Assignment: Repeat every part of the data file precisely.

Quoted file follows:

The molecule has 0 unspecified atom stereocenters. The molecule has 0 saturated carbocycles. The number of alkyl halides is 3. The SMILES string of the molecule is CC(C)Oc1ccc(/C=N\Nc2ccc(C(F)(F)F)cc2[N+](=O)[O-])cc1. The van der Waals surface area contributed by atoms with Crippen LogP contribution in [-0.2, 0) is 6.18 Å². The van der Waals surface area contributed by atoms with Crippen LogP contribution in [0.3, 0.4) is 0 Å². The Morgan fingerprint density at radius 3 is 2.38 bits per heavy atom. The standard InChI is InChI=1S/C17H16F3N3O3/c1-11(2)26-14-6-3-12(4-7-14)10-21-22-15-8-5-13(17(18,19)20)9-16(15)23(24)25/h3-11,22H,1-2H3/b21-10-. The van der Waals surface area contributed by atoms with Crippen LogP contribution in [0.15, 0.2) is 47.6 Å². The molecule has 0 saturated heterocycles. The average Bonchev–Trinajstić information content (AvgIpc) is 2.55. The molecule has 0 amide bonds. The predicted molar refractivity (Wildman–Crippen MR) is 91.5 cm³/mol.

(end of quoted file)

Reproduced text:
The molecule has 0 unspecified atom stereocenters. The molecule has 0 saturated carbocycles. The number of alkyl halides is 3. The SMILES string of the molecule is CC(C)Oc1ccc(/C=N\Nc2ccc(C(F)(F)F)cc2[N+](=O)[O-])cc1. The van der Waals surface area contributed by atoms with Crippen LogP contribution in [-0.2, 0) is 6.18 Å². The van der Waals surface area contributed by atoms with Crippen LogP contribution in [0.3, 0.4) is 0 Å². The Morgan fingerprint density at radius 3 is 2.38 bits per heavy atom. The standard InChI is InChI=1S/C17H16F3N3O3/c1-11(2)26-14-6-3-12(4-7-14)10-21-22-15-8-5-13(17(18,19)20)9-16(15)23(24)25/h3-11,22H,1-2H3/b21-10-. The van der Waals surface area contributed by atoms with Crippen LogP contribution in [0.15, 0.2) is 47.6 Å². The molecule has 0 saturated heterocycles. The average Bonchev–Trinajstić information content (AvgIpc) is 2.55. The molecule has 0 amide bonds. The predicted molar refractivity (Wildman–Crippen MR) is 91.5 cm³/mol.